The Treasury is expected to spend £3.3bn on retired public servants’ pay in the 2022/23 tax year, rising to £6.2bn in 2023/24 and then £8.2bn in 2024/25, according to documents from the Office for Budget Responsibility published alongside the Autumn Statement this week.
Rocketing inflation over 10 percent means retired public servants will get the biggest pay rise in a generation, the Telegraph reports.
For those not reaping the rewards the cost of supporting the pension rises is set to double over the next three years.
All retired Government workers receive a pay rise every spring in line with the previous September’s inflation.
But the OBR’s numbers show the significant additional cost to the public purse, at a time when the burden of fiscal responsibility should be shouldered by us all.
Jeremy Hunt remained committed to the measure which links increases in the state pension every April with the highest of three markers, September’s inflation, wage growth or 2.5pc.
Shadow chancellor Rachel Reeves admitted she is “pleased” about the decisions the Government made on the triple lock and benefits.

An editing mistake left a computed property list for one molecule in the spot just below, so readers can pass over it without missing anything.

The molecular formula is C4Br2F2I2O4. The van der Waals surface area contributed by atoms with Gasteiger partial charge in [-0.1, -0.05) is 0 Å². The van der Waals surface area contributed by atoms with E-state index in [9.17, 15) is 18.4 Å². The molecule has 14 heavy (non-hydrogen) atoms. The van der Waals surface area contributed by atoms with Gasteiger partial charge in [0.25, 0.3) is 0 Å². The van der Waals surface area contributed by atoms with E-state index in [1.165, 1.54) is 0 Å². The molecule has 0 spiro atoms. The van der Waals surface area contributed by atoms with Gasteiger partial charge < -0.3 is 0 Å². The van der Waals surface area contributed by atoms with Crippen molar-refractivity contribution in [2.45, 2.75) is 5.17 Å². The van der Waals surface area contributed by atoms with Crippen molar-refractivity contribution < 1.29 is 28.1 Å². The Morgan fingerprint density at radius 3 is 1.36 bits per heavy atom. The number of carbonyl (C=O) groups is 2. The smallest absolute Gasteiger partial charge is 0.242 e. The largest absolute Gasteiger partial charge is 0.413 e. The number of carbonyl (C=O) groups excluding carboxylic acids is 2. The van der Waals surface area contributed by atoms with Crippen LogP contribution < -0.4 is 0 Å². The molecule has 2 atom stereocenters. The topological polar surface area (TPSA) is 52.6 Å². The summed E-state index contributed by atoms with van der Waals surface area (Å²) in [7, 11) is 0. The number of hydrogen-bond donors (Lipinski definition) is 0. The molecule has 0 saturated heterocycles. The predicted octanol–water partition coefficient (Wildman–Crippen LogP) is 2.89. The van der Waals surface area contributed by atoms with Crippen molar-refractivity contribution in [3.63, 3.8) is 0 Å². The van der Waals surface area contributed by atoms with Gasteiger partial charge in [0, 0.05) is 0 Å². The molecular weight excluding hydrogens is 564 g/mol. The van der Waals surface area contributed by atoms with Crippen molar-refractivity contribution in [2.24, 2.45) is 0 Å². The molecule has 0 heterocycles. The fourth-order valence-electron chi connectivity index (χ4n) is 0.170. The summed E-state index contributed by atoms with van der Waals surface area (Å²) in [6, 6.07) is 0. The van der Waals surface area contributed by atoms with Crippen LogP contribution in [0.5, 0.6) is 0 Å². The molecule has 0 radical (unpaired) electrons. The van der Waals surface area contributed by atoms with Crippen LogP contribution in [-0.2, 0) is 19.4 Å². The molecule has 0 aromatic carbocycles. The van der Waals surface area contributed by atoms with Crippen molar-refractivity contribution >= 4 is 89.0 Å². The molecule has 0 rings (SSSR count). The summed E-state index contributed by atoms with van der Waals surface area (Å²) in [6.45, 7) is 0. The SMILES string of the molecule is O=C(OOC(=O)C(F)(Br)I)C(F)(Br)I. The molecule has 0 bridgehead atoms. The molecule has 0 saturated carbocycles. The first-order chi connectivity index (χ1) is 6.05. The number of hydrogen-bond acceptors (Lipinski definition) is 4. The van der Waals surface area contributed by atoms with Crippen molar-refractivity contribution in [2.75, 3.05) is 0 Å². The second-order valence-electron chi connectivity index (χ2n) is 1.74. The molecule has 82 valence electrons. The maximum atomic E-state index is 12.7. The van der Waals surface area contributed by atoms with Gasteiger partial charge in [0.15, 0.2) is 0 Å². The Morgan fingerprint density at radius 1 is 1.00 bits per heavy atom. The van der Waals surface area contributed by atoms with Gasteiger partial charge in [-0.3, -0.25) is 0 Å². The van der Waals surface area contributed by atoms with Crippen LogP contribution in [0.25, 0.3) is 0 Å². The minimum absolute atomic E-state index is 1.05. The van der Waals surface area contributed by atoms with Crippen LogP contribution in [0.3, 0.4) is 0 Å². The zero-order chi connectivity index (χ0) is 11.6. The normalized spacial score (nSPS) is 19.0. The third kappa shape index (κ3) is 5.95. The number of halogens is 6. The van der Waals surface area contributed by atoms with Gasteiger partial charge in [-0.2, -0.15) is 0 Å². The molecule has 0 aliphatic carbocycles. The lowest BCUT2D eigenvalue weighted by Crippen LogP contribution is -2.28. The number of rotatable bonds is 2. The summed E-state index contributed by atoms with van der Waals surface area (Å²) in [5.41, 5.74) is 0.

(Ms Reeves) “I’m really worried about what’s going to happen to people’s living standards from April.”
She said Labour would not be laying out specific proposals for the economy until the next election, but added: “Even if you have a difficult fiscal inheritance, and we know that a Labour Government will have that due to the choices the Conservatives have made, you can still make different choices and prioritise different things.”
On Mr Hunt protecting the triple lock on pensions, she said: “It is right that the Chancellor increased the pensions and universal credit and disability pensions in line with the cost-of-living crisis.”
She added that she is still concerned with energy bills rising next year, but said: “I am pleased that those choices were made because that has caused a huge amount of worry for some of the most vulnerable people in our society.”
The above summary was derived from the story linked below
Source: Taxpayers face whopping 150 percent jump funding gold-plated public sector pensions